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August 9, 2010 Classroom Management — Kids Speak Out By Nancy Barile
Grades 9–12

     

     

     
    Classroom management can be one of the toughest skills for a teacher to master, but it is essential. Without it, learning cannot occur.  I teach a graduate course in classroom management at a local college. As a high school English teacher who's spent the past fifteen years in an urban community, I felt I had the practical experience, as well as the academic background, to teach this class effectively. Even so, I felt that I was falling short in truly conveying the classroom management experiences that the soon-to-be teachers would face. When I began reflecting on my own experiences as a new teacher, I thought about particular students who tested my limits and pushed me to the brink. I thought about how I dealt with those students well — and when I completely dropped the ball. Wouldn't it be great for teachers to hear firsthand how students view classroom management? Read what they had to say, and watch videos of some of my current students reflecting on the topic.

    (Post includes Video)

     

     

    Students Who Tested the Limits

     

     

    Steven and Derek were both seniors in my Mysteries class, an English elective designed to help students improve their reading skills and their creative writing technique. They were a challenge from day one. Both had lengthy discipline records; both were fifth year seniors. They were constantly testing me. While I prefer my classroom environment to be welcoming and relaxed, Steven and Derek initially thought that meant they could get away with anything. It wasn't long before I had to reel both of them in and set them straight.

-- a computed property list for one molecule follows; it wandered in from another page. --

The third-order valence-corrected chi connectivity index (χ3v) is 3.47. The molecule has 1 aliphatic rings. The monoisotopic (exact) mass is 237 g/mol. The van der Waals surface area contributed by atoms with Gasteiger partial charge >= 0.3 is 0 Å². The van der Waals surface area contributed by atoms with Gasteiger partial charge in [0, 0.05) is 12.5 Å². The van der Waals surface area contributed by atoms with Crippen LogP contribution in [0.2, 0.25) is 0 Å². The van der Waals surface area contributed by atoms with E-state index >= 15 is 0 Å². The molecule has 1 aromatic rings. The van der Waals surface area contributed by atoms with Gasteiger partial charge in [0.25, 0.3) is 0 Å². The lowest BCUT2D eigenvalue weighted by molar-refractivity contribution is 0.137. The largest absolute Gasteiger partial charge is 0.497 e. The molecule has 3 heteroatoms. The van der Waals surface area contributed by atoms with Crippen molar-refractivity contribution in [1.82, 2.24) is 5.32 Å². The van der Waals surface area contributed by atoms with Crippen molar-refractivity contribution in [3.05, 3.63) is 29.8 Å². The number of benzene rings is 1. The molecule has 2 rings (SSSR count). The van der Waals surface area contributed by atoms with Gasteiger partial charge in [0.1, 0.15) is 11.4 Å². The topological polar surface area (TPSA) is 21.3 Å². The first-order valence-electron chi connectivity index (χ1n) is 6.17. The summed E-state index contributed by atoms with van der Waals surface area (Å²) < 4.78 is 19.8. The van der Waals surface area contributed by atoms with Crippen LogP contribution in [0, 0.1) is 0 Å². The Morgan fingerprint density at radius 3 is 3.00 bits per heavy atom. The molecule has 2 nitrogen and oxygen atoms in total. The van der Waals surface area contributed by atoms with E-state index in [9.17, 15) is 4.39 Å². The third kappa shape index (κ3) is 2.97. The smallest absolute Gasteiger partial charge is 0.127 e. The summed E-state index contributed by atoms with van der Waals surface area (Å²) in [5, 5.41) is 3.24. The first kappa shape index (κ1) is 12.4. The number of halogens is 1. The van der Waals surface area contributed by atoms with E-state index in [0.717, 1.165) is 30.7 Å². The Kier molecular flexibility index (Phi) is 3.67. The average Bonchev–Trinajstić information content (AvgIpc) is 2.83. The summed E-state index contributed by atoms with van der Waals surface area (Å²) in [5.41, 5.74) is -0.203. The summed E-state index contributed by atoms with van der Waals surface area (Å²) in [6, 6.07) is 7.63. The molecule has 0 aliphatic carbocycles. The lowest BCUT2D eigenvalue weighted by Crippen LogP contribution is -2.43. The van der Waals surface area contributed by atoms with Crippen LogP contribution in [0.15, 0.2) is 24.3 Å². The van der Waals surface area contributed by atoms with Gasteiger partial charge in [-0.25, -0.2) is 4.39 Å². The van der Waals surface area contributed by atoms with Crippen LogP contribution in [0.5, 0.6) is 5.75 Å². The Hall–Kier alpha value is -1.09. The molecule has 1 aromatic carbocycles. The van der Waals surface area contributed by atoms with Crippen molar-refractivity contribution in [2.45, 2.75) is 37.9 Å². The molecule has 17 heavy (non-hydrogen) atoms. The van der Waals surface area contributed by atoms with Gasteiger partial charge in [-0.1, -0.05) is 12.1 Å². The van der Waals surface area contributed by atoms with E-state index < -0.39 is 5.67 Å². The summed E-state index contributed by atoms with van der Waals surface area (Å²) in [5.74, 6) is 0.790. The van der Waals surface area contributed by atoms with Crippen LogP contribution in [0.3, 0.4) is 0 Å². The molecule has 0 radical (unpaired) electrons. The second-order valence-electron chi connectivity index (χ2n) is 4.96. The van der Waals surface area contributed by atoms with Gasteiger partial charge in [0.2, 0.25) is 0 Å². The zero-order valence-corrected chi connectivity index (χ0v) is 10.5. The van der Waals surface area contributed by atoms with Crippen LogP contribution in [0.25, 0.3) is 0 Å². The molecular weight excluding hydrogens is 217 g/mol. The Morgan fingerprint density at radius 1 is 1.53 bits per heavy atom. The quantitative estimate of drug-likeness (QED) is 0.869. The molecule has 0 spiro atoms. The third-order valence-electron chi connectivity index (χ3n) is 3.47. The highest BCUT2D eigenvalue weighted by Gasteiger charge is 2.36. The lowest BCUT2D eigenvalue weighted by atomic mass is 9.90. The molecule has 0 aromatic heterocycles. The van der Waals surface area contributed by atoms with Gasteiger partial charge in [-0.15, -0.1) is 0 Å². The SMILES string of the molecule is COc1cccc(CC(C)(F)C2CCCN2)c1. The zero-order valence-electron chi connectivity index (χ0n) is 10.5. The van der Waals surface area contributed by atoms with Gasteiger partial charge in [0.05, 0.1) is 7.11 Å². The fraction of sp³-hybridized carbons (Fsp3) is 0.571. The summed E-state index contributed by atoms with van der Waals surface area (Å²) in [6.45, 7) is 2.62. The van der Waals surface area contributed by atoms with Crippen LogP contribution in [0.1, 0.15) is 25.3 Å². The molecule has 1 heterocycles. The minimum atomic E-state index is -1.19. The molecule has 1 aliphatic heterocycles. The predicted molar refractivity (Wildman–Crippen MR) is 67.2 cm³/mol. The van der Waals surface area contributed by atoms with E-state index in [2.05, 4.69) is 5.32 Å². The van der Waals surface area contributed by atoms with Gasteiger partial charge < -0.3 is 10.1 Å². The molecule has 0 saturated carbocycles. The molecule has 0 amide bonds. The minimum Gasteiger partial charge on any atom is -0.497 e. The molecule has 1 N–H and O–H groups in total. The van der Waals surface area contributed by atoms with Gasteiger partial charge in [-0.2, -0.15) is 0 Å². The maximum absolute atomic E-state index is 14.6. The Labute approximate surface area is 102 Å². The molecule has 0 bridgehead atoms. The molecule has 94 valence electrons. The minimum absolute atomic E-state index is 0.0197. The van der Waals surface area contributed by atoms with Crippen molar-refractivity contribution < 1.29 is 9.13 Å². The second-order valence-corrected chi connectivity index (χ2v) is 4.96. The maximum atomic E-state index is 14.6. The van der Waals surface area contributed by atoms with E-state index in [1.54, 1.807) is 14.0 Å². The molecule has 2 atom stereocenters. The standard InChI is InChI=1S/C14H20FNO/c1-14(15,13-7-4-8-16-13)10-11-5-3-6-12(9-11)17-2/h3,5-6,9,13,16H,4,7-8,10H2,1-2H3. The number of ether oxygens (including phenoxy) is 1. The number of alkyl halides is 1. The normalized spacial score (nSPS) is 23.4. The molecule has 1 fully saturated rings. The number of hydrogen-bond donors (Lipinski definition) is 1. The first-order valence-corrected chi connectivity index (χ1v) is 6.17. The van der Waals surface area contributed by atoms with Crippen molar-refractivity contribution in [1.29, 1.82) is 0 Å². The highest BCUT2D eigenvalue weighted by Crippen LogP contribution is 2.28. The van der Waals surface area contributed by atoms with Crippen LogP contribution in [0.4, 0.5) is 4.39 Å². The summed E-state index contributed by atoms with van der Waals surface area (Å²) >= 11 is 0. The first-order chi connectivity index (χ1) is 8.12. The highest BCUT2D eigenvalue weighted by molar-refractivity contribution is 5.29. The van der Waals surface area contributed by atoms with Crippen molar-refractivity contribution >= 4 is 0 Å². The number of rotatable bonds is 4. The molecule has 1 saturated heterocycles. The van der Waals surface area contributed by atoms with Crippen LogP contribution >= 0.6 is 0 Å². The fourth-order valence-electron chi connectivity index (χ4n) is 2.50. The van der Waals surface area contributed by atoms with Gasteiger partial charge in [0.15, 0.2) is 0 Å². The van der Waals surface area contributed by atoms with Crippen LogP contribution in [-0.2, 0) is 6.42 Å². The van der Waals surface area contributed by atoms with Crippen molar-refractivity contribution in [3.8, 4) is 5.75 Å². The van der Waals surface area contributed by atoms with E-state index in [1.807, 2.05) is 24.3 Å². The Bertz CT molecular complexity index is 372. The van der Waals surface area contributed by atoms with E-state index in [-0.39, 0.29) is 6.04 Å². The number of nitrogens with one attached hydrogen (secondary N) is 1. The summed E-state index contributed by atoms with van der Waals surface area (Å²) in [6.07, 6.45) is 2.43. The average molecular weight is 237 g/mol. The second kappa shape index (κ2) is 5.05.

DSC00852

     

     

     

    Steven had already dropped out of school once. He lived alone in a foreclosed house not far from school. Because Steven was completely on his own, I soon learned that the stresses of his daily life sometimes got the best of him. One day in class he came up to my desk and asked if he could "take a lap." "Take a lap?" I asked, dumbfounded. "Yeah, I just need to move around for a few minutes. I promise I will do my work." I decided to let Steven take a lap. He took my pass and came back a few minutes later, sat down, and got to work. From that time on, Steven would occasionally ask me to "take a lap." I always allowed him to do so, and he never took advantage. When he came back, he was always focused and on task. After that, Steven ceased being a problem. I got to know him, and he soon saw me as an ally in his goal of achieving his high school diploma.

    Derek was a bit of an "Eddie Haskell" type. For those of you younger than fifty, that means he liked to flatter a teacher in order to get out of trouble. The first time Derek took the bathroom pass, he disappeared for ten minutes. I wrote him up to his dean. Derek was furious. He didn't talk to me for at least a week, until I pulled him aside and discussed the situation with him. Derek eventually admitted he deserved to be written up, and he also admitted he was testing me. Derek had a great wit, and I used humor to handle his classroom management issues. It wasn't long before he was completing his assignments on time and earning an A. Derek's final paper for my class was fifteen pages long (it actually exceeded the assignment parameters). It was a well-thought out mystery, and Derek admitted it was the best work he had done in high school.